Think like a Landscape Designer: Multi- Seasonal Plantings

Here Are 5 Tips To Designing A Multi-Seasonal Planting

1. Start With Your Evergreens

 Your evergreens are the bones or foundation structure of your landscape design.  Because they hold their leaves year round, they will help prevent your garden from looking empty during the long winter months. HOWEVER it is important not to use all evergreens, as evergreens tend not to be as interesting as other plants that flower. Instead use them sparingly but in key locations. If possible look to evergreens with varied texture and color in leaf or needle.

Some evergreens to try:

2. Don’t Overdo It With Spring or Early Blooming Plants

These are the easiest to include in the garden because they are the most abundant but be careful not to over rely on them or you will end up with a tremendous spring show and nothing for the rest of the year. If possible look for spring blooming plants that also have other interests the rest of the year such as leave color or texture.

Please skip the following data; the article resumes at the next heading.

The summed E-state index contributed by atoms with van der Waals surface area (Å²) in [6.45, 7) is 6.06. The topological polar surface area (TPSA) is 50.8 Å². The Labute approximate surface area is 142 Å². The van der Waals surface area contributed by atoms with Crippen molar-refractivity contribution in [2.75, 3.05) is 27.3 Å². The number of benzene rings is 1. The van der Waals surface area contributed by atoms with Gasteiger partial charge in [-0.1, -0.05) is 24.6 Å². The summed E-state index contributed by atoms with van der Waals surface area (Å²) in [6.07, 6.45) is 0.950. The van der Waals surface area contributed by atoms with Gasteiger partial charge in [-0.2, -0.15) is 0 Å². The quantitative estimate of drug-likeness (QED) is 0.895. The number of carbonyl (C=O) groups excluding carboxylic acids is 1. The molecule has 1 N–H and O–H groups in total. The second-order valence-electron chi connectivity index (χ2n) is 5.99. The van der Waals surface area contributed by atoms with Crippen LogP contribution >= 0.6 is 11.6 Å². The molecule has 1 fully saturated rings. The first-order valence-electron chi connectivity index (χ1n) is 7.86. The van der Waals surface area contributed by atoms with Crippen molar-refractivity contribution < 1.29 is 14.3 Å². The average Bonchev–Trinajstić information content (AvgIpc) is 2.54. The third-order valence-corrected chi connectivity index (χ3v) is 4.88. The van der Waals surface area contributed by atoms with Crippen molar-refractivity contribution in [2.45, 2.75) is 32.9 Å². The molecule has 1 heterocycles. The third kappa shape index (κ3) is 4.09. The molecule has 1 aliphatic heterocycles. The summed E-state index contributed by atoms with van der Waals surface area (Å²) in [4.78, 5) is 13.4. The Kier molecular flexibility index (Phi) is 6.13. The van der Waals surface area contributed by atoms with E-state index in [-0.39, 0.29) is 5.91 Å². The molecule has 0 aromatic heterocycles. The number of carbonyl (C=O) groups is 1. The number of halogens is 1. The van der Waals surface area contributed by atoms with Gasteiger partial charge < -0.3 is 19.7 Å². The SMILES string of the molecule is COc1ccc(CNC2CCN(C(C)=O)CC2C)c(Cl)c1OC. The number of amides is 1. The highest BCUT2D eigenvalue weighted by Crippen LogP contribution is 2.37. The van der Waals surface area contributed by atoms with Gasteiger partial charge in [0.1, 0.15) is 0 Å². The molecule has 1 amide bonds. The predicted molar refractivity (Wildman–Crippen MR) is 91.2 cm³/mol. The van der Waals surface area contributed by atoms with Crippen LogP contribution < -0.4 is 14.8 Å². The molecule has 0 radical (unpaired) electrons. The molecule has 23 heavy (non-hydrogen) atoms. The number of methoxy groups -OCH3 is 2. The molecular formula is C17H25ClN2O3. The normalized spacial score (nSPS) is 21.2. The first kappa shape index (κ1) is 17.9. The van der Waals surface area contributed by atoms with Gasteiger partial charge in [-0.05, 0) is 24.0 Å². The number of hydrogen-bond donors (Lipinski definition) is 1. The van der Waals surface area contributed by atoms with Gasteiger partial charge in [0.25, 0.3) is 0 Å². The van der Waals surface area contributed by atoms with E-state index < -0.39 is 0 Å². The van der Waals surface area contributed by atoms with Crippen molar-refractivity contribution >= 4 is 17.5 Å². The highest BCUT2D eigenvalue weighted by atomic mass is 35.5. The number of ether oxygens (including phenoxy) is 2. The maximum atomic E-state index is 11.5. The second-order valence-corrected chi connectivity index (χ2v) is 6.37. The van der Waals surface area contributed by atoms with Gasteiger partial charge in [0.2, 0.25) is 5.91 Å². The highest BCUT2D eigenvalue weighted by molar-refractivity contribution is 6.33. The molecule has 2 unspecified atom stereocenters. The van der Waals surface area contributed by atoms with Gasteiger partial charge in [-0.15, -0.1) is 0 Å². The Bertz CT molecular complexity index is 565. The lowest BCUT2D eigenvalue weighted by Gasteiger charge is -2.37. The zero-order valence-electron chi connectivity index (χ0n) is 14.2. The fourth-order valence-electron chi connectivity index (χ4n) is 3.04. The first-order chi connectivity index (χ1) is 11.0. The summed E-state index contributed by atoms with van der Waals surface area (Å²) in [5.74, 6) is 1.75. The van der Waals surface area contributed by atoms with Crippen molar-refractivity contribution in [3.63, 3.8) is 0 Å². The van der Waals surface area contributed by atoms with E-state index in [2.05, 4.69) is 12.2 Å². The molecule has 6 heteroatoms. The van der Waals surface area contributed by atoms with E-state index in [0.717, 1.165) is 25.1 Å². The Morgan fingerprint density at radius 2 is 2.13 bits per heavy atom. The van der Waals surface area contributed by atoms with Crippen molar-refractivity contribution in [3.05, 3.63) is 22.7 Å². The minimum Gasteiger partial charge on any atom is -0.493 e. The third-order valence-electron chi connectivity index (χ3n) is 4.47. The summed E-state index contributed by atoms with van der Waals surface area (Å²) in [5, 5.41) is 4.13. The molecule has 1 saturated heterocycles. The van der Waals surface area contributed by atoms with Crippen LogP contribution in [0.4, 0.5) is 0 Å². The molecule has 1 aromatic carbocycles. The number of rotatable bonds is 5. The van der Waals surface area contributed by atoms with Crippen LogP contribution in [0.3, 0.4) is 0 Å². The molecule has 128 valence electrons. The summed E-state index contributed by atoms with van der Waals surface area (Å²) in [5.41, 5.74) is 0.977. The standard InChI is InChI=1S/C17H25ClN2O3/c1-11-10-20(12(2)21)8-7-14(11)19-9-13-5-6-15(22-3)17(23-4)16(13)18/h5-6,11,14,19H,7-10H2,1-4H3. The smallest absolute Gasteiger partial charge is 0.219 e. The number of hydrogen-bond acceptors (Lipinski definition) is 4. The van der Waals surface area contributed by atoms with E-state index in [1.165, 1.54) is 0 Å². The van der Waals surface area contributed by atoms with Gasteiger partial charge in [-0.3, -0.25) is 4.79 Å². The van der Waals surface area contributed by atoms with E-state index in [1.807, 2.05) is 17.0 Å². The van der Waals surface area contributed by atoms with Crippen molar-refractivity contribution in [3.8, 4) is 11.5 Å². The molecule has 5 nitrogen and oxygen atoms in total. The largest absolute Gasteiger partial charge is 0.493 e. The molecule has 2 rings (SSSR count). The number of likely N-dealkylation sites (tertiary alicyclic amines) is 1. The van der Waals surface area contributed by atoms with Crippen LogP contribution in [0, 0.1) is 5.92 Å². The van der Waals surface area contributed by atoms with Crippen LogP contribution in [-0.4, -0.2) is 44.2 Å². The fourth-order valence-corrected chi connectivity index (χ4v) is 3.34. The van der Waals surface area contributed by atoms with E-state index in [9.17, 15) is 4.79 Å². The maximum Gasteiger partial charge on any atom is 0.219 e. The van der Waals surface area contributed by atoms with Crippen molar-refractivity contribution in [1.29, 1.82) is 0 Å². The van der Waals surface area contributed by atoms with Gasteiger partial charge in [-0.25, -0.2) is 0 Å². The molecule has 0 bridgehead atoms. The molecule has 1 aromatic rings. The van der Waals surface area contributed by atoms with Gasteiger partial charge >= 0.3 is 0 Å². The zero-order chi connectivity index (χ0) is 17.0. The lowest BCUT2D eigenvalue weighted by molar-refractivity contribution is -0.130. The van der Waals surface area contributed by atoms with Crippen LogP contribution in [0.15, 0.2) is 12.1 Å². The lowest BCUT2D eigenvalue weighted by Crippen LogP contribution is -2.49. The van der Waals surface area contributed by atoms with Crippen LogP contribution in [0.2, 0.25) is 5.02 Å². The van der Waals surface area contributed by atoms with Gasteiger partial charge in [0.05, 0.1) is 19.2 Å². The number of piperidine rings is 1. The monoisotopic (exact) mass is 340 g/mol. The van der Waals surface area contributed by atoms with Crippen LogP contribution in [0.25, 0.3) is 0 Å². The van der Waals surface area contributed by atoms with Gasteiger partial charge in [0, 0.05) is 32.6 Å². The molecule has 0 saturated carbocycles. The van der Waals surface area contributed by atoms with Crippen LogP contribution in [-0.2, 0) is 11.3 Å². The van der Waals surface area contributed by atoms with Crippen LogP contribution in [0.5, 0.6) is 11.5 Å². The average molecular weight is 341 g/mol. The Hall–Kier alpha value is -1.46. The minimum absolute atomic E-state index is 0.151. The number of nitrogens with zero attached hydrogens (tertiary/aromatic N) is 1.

Some spring plants that look good in other seasons:

3. Use Shrubs That Bloom All Summer Long 

Summer blooming shrubs are the work horses of every garden. There are a few shrubs to try that are tremendously popular because they truly flower all summer long 

Try some of these for all summer interest:

4. Add Plants with Fall Interest

All though fall blooming plants are harder to come by, they are not impossible to find.  Leave room in your garden for fall blooming plants and you won’t regret it. Ornamental grasses are also great for fall interest because the seed heads and texture are stand outs in the garden when most flowering perennials and shrubs are finished for the season. Last but not least select plants with amazing fall leaf color shows.

A few plants with excellent fall presence are:

5. Use Trees or Shrubs with Interesting Bark

Some deciduous plants (plants that lose their leaves in winter) can still have a lot of winter interest when they have interesting bark or elegant branching structures.

Some top picks for interesting bark or branching structure are: